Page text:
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Building Consensus Through Risk Assessment and Management of the Department of Energy's Environmental Remediation Program Marshall E. Drummond is president of Eastern Washington University. He has chaired several public advisory groups, including the Hanford Tank Waste Task Force and the Hanford Future Site Use Working Group. He received his doctor of education degree from the University of San Francisco. Bernard D. Goldstein is director of the Environmental and Occupational Health Sciences Institute, a joint program of Rutgers University and University of Medicine and Dentistry of New Jersey. He also chairs the Department of Environmental and Community Medicine at UMDNJ. From 1983 to 1985, he was assistant administrator for research and development at the Environmental Protection Agency. He is a physician and a member of the Institute of Medicine. Leonard D. Hamilton is head of the Biomedical and Environmental Assessment Group at Brookhaven National Laboratory in New York, an interdisciplinary group that assesses the health and environmental effects of environmental hazards. He is leading a collaborative effort on risk assessment at DOE sites. He is a physician and received his medical degree from the University of Oxford and a Ph.D. in experimental pathology and hematology from the University of Cambridge. James O. Honeyman is manager for strategic planning and systems integration in the tank-waste remediation system for Westinghouse Hanford. In this position, he is responsible for the overall management and direction of long-term planning, strategic planning, and systems engineering and analysis for the tank-waste remediation system. His educational background is in chemical engineering. Ralph Hutchinson is coordinator for the Oak Ridge Environmental Peace Alliance, and pastor of Bethel Presbyterian Church in Dandridge, Tenn. He has served on the Oak Ridge Health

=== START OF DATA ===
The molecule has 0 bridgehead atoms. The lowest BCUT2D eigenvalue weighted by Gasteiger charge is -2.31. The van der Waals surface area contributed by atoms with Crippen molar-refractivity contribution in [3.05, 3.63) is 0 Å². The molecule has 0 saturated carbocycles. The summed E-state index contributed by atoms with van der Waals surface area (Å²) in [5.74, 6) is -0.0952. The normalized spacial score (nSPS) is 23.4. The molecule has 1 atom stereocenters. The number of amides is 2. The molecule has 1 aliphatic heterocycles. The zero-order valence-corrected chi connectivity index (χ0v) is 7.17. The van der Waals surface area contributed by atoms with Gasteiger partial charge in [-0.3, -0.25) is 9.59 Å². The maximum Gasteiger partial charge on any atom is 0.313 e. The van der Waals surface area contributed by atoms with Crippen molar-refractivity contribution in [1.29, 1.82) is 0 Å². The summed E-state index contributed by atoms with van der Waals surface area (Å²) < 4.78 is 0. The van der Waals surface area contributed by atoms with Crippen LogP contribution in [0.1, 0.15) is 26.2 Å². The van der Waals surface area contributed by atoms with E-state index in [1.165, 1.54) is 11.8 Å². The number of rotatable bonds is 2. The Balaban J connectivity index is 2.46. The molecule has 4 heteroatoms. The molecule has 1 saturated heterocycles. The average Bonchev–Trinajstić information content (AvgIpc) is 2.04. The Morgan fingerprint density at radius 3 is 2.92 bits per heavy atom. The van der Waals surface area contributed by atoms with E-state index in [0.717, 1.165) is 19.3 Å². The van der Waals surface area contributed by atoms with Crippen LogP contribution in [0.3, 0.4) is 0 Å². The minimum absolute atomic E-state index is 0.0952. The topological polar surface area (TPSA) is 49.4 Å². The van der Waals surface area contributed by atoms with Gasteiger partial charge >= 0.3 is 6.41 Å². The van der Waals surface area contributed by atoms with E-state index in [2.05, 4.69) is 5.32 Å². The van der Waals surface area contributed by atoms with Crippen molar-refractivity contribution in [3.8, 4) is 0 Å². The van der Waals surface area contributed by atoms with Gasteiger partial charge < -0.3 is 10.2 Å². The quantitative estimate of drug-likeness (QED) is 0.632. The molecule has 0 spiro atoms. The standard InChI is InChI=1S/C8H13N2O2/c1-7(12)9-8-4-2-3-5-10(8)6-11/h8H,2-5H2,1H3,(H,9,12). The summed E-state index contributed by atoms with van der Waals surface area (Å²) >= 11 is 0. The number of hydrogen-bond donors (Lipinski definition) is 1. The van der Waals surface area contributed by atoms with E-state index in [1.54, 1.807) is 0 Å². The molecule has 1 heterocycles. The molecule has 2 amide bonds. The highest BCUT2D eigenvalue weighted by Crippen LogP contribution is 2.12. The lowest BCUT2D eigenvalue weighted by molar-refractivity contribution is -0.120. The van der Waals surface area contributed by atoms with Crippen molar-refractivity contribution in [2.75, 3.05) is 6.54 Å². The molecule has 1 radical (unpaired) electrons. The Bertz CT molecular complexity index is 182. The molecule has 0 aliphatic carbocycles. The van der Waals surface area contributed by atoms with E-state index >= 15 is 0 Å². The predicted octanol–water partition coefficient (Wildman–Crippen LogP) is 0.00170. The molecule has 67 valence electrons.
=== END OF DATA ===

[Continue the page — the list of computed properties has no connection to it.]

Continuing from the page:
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Building Consensus Through Risk Assessment and Management of the Department of Energy's Environmental Remediation Program Agreement Steering Panel for the state of Tennessee, the Federal Facilities Environmental Restoration Dialogue Committee, and the Coordinating Committee of the Military Production Network. He received is D. Min. from Union Seminary in Richmond, Va. Joseph King is city manager of Richland, Wash., one of the Manhattan Project 's three “Atomic Energy Communities.” Formerly, he worked for the city of Oak Ridge, Tenn., where he coordinated a task force on the Department of Energy (DOE) proposed monitored retrievable storage facility. He is past chairman and current board member of the Energy Communities Alliance, a national coalition of a dozen local governments affected by DOE facilities. He has served on several public advisory committees related to nuclear-waste management. Mildred McClain is executive director of Citizens for Environmental Justice in Savannah, Ga. In addition, she is a senior consultant for Educational Enterprises providing advice to schools, organizations, businesses and national campaigns in the areas of organizational development, community development, grassroots organizing, crisis intervention, program planning, and many other areas. She is a former high school teacher and has directed community organizations on a variety of social issues. She received her doctorate of education from the Harvard Graduate School of Education. Daniel S. Miller is first assistant attorney general with the Colorado Department of Law in Denver, where he supervises the hazardous-waste and solid-waste unit, representing it on all RCRA, CERCLA, and solid-waste matters. He has expertise in environmental compliance at federal facilities, including Rocky Flats and Rocky Mountain Arsenal. He received his law degree from the University of California, Berkeley. John B. Moran is director of occupational safety and health of the